Montgomery Bus Boycott
The Montgomery Bus Boycott ran from December 5, 1955 until December 20, 1956. It is considered the starting point of the fight against desegregation and the first large demonstration against segregation in the United States.
The Montgomery Bus Boycott and Rosa Parks
On December 1, 1955, Rosa Parks was arrested for refusing to yield her bus seat as required by the segregation laws of the time to a white man who had boarded the bus. Blacks sat in the back “Colored” section. If they sat in back and the white section was filled, they had to move for a white and stand.
A boycott was organized on the day Rosa Parks stood before the judge and was fined $10 for violating the law and $4 in court fees.
Rosa Parks is portrayed in many historical biopics as simply a woman who wouldn’t move to the back of the bus, and a movement coalesced around her. However, she was actually active in the NAACP, the National Association for the Advancement of Colored People. She was actually a secretary for the NAACP for a time. This is why the Women’s Political Council was ready and willing to organize a boycott on her behalf.
An estimated 40,000 or 80% of black bus riders at the time joined the boycott in the first week. The boycott was devastating to bus companies, since blacks represented at least three quarters of bus riders at the time. Initial demands were for courtesy, first come first serve seating and the hiring of black drivers by bus companies.
Black leaders organized taxi riders that charged the same fare as the bus so that people could continue to get to work, charging the same ten cent fare as the bus. Others chose to walk several miles instead.
The Montgomery Bus Boycott lasted 381 days, when the Supreme Court ruled in the NAACP’s favor.
Impact on History
The Rosa Parks case grew into a greater legal challenge when Fred D. Gray and the NAACP sued the city of Montgomery to have bus segregation laws declared illegal.
The Montgomery Bus Boycott was lead by pastor Martin Luther King Jr. who later became a leading figure in the Civil Rights movement. Martin Luther King founded the Southern Christian Leadership Conference shortly after the boycott. He retained this role until his murder in 1968.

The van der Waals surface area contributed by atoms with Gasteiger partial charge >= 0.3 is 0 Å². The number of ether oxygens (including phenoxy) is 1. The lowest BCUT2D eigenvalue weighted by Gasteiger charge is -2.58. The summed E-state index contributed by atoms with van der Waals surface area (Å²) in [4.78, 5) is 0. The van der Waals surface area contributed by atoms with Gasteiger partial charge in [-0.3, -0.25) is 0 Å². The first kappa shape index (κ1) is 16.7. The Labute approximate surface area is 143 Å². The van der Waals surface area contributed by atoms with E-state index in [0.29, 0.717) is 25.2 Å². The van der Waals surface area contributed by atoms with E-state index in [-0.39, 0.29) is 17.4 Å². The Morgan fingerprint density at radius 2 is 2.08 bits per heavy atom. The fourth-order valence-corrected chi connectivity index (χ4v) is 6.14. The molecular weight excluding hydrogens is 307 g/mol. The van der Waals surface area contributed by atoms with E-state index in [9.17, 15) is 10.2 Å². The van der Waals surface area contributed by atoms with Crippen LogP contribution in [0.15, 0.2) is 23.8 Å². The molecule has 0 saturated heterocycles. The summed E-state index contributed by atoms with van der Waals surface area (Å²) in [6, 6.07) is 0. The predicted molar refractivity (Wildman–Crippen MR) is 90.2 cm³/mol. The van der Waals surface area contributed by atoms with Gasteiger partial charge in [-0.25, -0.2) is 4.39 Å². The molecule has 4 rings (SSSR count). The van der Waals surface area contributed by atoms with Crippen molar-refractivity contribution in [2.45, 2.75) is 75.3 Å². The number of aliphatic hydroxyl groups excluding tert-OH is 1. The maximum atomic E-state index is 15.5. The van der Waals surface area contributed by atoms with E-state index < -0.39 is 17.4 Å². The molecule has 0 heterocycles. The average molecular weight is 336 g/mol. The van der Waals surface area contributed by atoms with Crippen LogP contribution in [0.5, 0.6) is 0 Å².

Impact on Society
On June 5, 1956, the federal court in Montgomery rules that racial segregation on buses violated the 14th Amendment. The city of Montgomery appealed the ruling. The U.S. Supreme Court ordered Montgomery to integrate its bus system on December 20, 1956.
Rosa Parks was not the first black woman to refuse to give up her seat on a bus. However, the civil rights movement and NAACP did not intervene in cases like that of fifteen year old Claudette Colvin because they wanted a respectable public case to bring forward. Claudette Colvin was arrested nine months before Rosa Parks for the same act of resisting bus segregation. However, since she was young and pregnant out of wedlock, they didn’t want someone considered disreputable to be the face of their movement. The case of eighteen year old Mary Louise Smith was rejected by the NAACP for the same reason, not wanting to rally behind individuals whose actions could be portrayed as teenaged rebellion. Middle aged, hardworking seamstress Rosa Parks better suited the image they wanted to portray and thus the focal point.
Another footnote was the fact that many business owners didn’t like segregation laws. Regardless of the racial biases of their owners, setting up colored only seating areas, separate bathrooms and so forth were an added cost and inconvenience. This is why segregation laws existed in the first place – because most business owners wouldn’t have implemented them without the legal requirements to do so.